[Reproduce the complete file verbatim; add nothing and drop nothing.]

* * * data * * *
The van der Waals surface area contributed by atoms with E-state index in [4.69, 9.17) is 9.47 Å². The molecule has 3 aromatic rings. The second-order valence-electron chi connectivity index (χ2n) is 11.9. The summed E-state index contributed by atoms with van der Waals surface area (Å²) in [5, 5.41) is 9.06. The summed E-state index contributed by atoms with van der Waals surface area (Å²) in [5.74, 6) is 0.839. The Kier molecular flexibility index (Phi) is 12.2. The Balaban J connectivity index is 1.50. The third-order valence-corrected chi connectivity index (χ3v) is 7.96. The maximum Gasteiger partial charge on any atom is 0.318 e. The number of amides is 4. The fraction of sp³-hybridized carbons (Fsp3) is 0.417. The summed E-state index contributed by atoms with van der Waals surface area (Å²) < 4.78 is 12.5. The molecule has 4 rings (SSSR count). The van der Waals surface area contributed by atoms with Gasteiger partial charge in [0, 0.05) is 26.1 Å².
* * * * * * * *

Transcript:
The van der Waals surface area contributed by atoms with E-state index in [4.69, 9.17) is 9.47 Å². The molecule has 3 aromatic rings. The second-order valence-electron chi connectivity index (χ2n) is 11.9. The summed E-state index contributed by atoms with van der Waals surface area (Å²) in [5, 5.41) is 9.06. The summed E-state index contributed by atoms with van der Waals surface area (Å²) in [5.74, 6) is 0.839. The Kier molecular flexibility index (Phi) is 12.2. The Balaban J connectivity index is 1.50. The third-order valence-corrected chi connectivity index (χ3v) is 7.96. The maximum Gasteiger partial charge on any atom is 0.318 e. The number of amides is 4. The fraction of sp³-hybridized carbons (Fsp3) is 0.417. The summed E-state index contributed by atoms with van der Waals surface area (Å²) < 4.78 is 12.5. The molecule has 4 rings (SSSR count). The van der Waals surface area contributed by atoms with Gasteiger partial charge in [0, 0.05) is 26.1 Å².